A quick Point postscript
If you’re a regular reader of The Island – heck, if you live here in town – you know last week was a pretty exciting one regarding development plans out at Alameda Point, with Mayor Beverly Johnson’s stunning about-face on SunCal’s ballot initiative.
But there was another revelation that was just as interesting, that received a lot less elucidation: City staff and SunCal are deep into negotiations that could moot key portions of the controversial business deal contained in the initiative before it ever reaches voters.
In a letter addressed to Mayor Beverly Johnson and cc’d to the rest of the City Council, SunCal’s Pat Keliher wrote that the company’s reps have been meeting weekly with Interim City Manager Ann Marie Gallant and city staff to negotiate major concerns that include the city’s potential fiscal exposure, a cap that limits the amount of money the developer is required to pay for public benefits, project phasing, the payment of development fees and the allowed uses of redevelopment bond funds.
“While we understand that there has been concern raised in the election report regarding the fiscal protections and provisions of the initiative, we believe that these issues could and would be resolved prior to the vote on the initiative,” Keliher wrote. “To that end, we have been working in good faith over the past several months in weekly meetings with the City Manager and staff to address the election report concerns and incorporate appropriate protections through legally binding agreements.”
So how did we get here? SunCal’s inclusion of a development agreement in its ballot initiative apparently came as a surprise to Mayor Johnson and to the dismay of city staff, who typically would negotiate it and a second document, called a disposition and development agreement, with a developer.
That second document ordinarily is negotiated between the developer and the Community Improvement Commission, an entity that is legally separate from the City of Alameda. But a number of key elements typically found in that document are instead contained in the development agreement with the city, which is on the ballot, Economic Development Director Leslie Little said. And she said that if the initiative passes, they are set in stone, and can only be changed by the developer.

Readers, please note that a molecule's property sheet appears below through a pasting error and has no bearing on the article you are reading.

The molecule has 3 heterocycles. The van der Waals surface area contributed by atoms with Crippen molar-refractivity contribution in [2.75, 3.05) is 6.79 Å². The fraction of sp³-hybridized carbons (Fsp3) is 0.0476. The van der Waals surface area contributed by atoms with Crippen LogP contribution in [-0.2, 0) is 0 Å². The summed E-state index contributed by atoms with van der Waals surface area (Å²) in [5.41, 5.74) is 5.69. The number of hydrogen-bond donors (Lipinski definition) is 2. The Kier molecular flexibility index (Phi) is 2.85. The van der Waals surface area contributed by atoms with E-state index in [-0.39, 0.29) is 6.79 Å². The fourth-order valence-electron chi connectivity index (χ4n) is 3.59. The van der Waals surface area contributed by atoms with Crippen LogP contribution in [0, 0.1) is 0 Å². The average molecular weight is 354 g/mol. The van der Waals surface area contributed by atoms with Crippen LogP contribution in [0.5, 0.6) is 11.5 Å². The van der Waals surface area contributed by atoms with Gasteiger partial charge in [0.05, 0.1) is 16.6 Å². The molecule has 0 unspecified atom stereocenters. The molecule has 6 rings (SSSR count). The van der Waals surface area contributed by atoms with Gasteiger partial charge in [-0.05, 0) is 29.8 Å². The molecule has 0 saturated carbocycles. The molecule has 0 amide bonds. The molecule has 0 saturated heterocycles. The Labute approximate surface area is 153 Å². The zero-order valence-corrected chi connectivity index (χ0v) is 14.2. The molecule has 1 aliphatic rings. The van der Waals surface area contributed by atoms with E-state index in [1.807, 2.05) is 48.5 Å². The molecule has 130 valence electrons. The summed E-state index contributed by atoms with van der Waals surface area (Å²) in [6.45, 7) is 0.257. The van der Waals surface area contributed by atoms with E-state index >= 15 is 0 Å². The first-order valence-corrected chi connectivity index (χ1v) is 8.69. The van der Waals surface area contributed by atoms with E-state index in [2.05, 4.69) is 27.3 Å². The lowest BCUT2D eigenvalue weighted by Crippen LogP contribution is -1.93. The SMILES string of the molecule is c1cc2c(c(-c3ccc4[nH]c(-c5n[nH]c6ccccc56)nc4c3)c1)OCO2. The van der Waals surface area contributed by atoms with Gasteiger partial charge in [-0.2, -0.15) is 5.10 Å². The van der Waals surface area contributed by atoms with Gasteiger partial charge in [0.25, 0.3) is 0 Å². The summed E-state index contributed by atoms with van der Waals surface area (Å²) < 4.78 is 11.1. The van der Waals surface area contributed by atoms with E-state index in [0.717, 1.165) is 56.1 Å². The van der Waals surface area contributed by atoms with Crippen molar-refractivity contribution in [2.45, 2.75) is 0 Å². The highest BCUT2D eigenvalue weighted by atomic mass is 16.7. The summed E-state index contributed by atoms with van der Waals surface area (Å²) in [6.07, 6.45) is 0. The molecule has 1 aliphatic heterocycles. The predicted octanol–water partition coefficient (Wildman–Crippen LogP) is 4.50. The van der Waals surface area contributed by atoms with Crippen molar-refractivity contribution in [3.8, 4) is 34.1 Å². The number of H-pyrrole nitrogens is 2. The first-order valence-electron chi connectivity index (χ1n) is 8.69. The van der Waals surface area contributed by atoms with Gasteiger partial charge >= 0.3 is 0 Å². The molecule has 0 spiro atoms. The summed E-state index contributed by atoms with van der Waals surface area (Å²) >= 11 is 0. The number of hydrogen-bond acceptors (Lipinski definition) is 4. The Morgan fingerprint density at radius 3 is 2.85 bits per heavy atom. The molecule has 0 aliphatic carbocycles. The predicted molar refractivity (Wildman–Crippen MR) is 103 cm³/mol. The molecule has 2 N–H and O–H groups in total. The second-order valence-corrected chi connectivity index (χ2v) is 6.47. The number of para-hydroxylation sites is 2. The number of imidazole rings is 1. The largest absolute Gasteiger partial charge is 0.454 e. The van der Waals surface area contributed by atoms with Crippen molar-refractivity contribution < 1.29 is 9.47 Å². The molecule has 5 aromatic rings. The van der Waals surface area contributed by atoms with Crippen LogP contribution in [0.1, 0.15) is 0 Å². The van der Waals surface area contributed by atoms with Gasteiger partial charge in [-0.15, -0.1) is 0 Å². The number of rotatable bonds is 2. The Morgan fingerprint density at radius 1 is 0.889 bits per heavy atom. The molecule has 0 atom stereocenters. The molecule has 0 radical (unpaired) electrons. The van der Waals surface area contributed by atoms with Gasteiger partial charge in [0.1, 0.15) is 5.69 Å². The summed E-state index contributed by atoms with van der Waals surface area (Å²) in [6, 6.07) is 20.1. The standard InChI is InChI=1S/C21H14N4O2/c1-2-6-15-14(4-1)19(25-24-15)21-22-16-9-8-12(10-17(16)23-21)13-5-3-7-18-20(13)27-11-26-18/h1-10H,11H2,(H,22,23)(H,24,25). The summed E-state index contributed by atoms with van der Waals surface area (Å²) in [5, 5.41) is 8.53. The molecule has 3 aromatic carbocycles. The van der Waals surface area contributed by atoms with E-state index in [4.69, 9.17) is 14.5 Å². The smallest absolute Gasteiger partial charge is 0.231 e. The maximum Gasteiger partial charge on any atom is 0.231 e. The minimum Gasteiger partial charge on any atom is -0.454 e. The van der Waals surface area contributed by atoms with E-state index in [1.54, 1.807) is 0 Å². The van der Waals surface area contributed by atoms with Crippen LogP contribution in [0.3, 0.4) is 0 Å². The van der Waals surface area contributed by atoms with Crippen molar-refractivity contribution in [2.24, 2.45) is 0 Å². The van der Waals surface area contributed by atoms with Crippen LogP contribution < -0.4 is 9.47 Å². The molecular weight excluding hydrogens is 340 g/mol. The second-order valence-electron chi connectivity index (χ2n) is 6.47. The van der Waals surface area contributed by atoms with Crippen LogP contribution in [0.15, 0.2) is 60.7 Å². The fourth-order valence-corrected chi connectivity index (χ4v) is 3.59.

This initiative contains a (development agreement) that has a lot of things in it, but also is missing things that the City might have in a D.A. The Initiative D.A. also crosses the typical separation of these two documents. For example it commits the City to (Community Improvement Commission) public funding levels, regulates transfer/sale rights without conditions, sets a cap on public benefit contributions, etc. These things would usually be found in the D.D.A (with) the CIC and would be negotiated as part of the process of a D.D.A.
SunCal had planned to hand in their petition signatures in June for a November ballot but they held off until almost the last minute to, among other things, negotiate with Gallant and city staff over the city’s concerns. The council had even looked into whether it could change the initiative without sparking a do-over and putting its own measure on the ballot (Johnson said last week that they are not considering that option at this time).
So how close are they to resolving this? And more importantly, will whatever gets negotiated be legally binding over the deal contained in the initiative if it is okayed by voters? For now, nobody’s saying for sure. Keliher didn’t return a call seeking comment, and Deputy City Manager Lisa Goldman said she couldn’t comment on the city’s confidential negotiations with SunCal, which she said are being conducted under the exclusive negotiating agreement the city holds with the developer through July 2010.
“The ENA expires in July 2010, and staff will meet that deadline in recommending to the City Council/CIC/(Alameda Reuse and Redevelopment Authority) as to whether a DDA has been successfully negotiated and whether staff is recommending approval of its terms and conditions,” Goldman wrote in response to The Island’s request for comment.
Goldman said she couldn’t share the city’s legal analysis, but she did offer this tantalizing tidbit:
Whether an agreement is binding over the ballot measure will depend on whether the agreement goes about making changes to the ballot measure in line with the provisions in the ballot measure that explain how changes can be made.
More to come.